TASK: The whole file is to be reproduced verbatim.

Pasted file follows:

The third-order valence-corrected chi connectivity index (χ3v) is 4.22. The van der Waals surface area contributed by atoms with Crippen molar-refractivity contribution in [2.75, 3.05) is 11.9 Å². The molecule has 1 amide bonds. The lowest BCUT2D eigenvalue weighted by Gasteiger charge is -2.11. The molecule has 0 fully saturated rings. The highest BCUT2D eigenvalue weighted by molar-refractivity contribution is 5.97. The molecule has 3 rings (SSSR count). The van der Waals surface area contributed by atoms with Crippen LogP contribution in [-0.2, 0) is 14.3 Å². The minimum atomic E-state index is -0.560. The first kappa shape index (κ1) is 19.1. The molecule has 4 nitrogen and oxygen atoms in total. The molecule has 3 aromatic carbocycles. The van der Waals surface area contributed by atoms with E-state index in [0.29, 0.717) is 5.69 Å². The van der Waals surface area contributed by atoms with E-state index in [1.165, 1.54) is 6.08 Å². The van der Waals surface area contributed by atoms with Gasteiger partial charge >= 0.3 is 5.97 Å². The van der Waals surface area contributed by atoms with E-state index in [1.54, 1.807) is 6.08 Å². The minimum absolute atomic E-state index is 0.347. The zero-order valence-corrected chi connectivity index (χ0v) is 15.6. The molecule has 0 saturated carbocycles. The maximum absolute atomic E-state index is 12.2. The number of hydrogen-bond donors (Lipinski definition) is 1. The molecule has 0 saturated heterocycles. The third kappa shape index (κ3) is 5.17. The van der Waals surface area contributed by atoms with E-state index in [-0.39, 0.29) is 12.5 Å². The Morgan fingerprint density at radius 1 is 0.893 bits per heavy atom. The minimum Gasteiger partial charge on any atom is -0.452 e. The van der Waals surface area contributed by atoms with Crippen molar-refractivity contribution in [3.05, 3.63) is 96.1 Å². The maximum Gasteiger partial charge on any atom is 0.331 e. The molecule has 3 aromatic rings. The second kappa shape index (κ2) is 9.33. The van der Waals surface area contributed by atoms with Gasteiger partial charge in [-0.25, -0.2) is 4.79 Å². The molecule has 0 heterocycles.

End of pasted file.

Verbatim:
The third-order valence-corrected chi connectivity index (χ3v) is 4.22. The van der Waals surface area contributed by atoms with Crippen molar-refractivity contribution in [2.75, 3.05) is 11.9 Å². The molecule has 1 amide bonds. The lowest BCUT2D eigenvalue weighted by Gasteiger charge is -2.11. The molecule has 0 fully saturated rings. The highest BCUT2D eigenvalue weighted by molar-refractivity contribution is 5.97. The molecule has 3 rings (SSSR count). The van der Waals surface area contributed by atoms with Crippen LogP contribution in [-0.2, 0) is 14.3 Å². The minimum atomic E-state index is -0.560. The first kappa shape index (κ1) is 19.1. The molecule has 4 nitrogen and oxygen atoms in total. The molecule has 3 aromatic carbocycles. The van der Waals surface area contributed by atoms with E-state index in [0.29, 0.717) is 5.69 Å². The van der Waals surface area contributed by atoms with E-state index in [1.165, 1.54) is 6.08 Å². The van der Waals surface area contributed by atoms with Gasteiger partial charge >= 0.3 is 5.97 Å². The van der Waals surface area contributed by atoms with E-state index in [1.54, 1.807) is 6.08 Å². The minimum absolute atomic E-state index is 0.347. The zero-order valence-corrected chi connectivity index (χ0v) is 15.6. The molecule has 0 saturated carbocycles. The maximum absolute atomic E-state index is 12.2. The number of hydrogen-bond donors (Lipinski definition) is 1. The molecule has 0 saturated heterocycles. The third kappa shape index (κ3) is 5.17. The van der Waals surface area contributed by atoms with E-state index in [-0.39, 0.29) is 12.5 Å². The Morgan fingerprint density at radius 1 is 0.893 bits per heavy atom. The minimum Gasteiger partial charge on any atom is -0.452 e. The van der Waals surface area contributed by atoms with Crippen molar-refractivity contribution in [3.05, 3.63) is 96.1 Å². The maximum Gasteiger partial charge on any atom is 0.331 e. The molecule has 3 aromatic rings. The second kappa shape index (κ2) is 9.33. The van der Waals surface area contributed by atoms with Gasteiger partial charge in [-0.25, -0.2) is 4.79 Å². The molecule has 0 heterocycles.